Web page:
Historic villa allowed to fall into ruin
Heritage experts have criticised the government's passive approach to conservation after it was found that a graded historic villa owned by New Territories strongman Lau Wong-fat has been left to rot.
Yu Yuen - which was rated a Grade I historic building in 2002 because of its unique architecture and symmetrical shape - has fallen into ruin. Instead of ordering its owner to repair and restore the building, the Antiquities Advisory Board downgraded it last May.
The European-style villa was built by businessmen Tsoi Po-tin in 1934 in Tung Tau Wai. Lau, leader of powerful rural affairs body the Heung Yee Kuk, bought the building through a company called Profit Rich Industrial with four partners for HK$12.5 million in 1991. They submitted an application to build village houses on the site in 2002.
The Antiquities and Monuments Office, after receiving the application, found the building to be worthy of preservation. It declared Yu Yuen a Grade I historic site and praised it as 'a rare example of Western classical architecture in rural village settings'.
A Grade I historic site has the potential to become a declared monument and the owner should make every effort to preserve it, so the plan to build village houses was blocked.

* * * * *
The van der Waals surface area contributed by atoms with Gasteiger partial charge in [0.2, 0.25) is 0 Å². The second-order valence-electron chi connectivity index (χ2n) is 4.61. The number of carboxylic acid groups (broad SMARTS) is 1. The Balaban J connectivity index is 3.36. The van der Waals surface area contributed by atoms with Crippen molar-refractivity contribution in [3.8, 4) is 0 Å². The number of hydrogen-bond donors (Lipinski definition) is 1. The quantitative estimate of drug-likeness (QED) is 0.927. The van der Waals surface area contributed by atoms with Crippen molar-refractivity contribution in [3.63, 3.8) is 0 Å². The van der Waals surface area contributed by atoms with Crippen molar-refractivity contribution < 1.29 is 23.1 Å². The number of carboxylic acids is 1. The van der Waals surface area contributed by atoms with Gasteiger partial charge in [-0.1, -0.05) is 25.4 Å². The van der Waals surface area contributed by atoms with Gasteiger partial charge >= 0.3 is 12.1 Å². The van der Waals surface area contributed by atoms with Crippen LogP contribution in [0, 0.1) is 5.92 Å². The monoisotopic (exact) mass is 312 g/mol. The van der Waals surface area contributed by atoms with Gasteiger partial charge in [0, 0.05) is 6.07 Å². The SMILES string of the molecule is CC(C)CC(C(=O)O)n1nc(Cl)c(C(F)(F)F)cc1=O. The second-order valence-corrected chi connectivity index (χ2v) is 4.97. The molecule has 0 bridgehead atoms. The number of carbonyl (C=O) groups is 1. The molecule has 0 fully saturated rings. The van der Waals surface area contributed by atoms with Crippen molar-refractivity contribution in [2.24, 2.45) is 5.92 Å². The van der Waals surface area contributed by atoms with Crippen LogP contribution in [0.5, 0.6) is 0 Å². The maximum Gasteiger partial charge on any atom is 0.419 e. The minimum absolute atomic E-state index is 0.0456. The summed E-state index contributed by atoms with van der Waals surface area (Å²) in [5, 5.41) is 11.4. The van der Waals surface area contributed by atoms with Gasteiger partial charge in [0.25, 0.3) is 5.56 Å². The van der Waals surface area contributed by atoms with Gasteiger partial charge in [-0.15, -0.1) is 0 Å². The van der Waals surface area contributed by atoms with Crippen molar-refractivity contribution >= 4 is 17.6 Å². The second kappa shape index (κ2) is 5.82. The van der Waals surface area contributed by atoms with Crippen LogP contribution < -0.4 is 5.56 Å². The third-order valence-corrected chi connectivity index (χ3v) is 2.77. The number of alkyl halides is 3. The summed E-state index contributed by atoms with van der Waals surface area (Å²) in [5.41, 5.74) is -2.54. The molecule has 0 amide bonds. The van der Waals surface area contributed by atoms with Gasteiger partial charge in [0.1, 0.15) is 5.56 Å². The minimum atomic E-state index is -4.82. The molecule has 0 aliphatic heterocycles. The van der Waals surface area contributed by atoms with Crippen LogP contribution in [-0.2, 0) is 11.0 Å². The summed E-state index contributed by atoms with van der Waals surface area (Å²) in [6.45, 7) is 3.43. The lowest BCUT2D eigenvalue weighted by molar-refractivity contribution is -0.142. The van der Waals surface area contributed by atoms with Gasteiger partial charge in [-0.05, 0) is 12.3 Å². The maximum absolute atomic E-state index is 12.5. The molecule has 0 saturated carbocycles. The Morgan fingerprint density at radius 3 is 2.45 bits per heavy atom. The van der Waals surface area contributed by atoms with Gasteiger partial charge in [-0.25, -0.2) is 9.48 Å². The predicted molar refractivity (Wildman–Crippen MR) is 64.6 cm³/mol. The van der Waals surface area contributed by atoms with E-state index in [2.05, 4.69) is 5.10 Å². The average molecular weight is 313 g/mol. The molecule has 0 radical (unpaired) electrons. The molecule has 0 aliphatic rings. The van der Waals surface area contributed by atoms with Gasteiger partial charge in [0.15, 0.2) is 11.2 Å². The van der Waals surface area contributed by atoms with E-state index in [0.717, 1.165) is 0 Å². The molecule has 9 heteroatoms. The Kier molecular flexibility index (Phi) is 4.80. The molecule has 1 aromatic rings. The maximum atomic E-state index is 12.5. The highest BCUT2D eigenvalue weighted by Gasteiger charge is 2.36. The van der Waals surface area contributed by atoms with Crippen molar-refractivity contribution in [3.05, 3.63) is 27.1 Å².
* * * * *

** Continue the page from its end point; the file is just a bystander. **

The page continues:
After the government's decision, Profit Rich Industrial simply left the building to decay.
It was downgraded to Grade II last May because of its poor condition. A Grade II building requires only 'selective preservation' and much greater modifications are allowed.
Heritage advisers questioned the decision and said the case highlighted the shortcomings of the government's passive conservation policy.
Peter Lee Siu-man, campaign manager of the Conservancy Association, said a site's poor condition should not be used as a reason to downgrade it.
'If a lack of maintenance [is the measure], I guess many historic sites in Hong Kong would have to be downgraded,' Lee said.
He said the authorities should instead order the owner to improve maintenance of the site.
Antiquities Advisory Board member Ng Cho-nam said the case was a typical example of how little power the board has to protect privately owned heritage.
'The grading only prevents [owners] from redeveloping for a time. It does little to ensure proper conservation,' he said. 'It depends on the owner. It's just a matter of whether they want to do it or not.'
Another member, Lee Ho-yin, described the current conservation policy as 'very limited'.
He said the government does offer maintenance subsidies as an incentive to encourage owners to protect buildings, but 'for owners like Lau Wong-fat, a HK$1 million repair subsidy has little appeal'.
Lau said Yu Yuen was 'company business' and had not been discussed. When told of its dilapidated condition, he said he had not yet visited the site.
'We just left it empty ... thank you for reminding me,' Lau said, but he refused to be drawn on whether he had any restoration plan for the villa.